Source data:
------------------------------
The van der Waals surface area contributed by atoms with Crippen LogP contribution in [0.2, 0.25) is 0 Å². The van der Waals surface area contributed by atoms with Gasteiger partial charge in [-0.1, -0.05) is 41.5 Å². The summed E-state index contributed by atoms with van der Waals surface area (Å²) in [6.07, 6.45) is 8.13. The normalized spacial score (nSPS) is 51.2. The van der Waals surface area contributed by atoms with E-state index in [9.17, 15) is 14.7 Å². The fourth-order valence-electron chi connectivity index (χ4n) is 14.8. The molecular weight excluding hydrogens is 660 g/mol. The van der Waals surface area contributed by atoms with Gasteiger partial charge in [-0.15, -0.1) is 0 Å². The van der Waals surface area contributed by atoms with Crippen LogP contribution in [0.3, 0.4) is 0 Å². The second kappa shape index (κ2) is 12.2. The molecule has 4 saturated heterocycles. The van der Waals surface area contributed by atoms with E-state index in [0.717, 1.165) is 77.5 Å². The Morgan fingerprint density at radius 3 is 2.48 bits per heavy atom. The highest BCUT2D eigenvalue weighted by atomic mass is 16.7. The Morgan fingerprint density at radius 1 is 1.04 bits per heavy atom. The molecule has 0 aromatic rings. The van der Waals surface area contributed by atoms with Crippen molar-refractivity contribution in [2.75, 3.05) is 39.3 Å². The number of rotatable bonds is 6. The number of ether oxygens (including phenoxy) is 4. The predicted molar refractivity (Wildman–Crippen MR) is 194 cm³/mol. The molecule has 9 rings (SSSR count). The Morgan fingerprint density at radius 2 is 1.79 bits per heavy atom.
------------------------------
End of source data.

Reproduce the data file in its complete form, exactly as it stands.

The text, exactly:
The van der Waals surface area contributed by atoms with Crippen LogP contribution in [0.2, 0.25) is 0 Å². The van der Waals surface area contributed by atoms with Gasteiger partial charge in [-0.1, -0.05) is 41.5 Å². The summed E-state index contributed by atoms with van der Waals surface area (Å²) in [6.07, 6.45) is 8.13. The normalized spacial score (nSPS) is 51.2. The van der Waals surface area contributed by atoms with E-state index in [9.17, 15) is 14.7 Å². The fourth-order valence-electron chi connectivity index (χ4n) is 14.8. The molecular weight excluding hydrogens is 660 g/mol. The van der Waals surface area contributed by atoms with Gasteiger partial charge in [-0.15, -0.1) is 0 Å². The van der Waals surface area contributed by atoms with Crippen LogP contribution in [0.3, 0.4) is 0 Å². The second kappa shape index (κ2) is 12.2. The molecule has 4 saturated heterocycles. The van der Waals surface area contributed by atoms with E-state index in [0.717, 1.165) is 77.5 Å². The Morgan fingerprint density at radius 3 is 2.48 bits per heavy atom. The highest BCUT2D eigenvalue weighted by atomic mass is 16.7. The Morgan fingerprint density at radius 1 is 1.04 bits per heavy atom. The molecule has 0 aromatic rings. The van der Waals surface area contributed by atoms with Crippen molar-refractivity contribution in [2.75, 3.05) is 39.3 Å². The number of rotatable bonds is 6. The number of ether oxygens (including phenoxy) is 4. The predicted molar refractivity (Wildman–Crippen MR) is 194 cm³/mol. The molecule has 9 rings (SSSR count). The Morgan fingerprint density at radius 2 is 1.79 bits per heavy atom.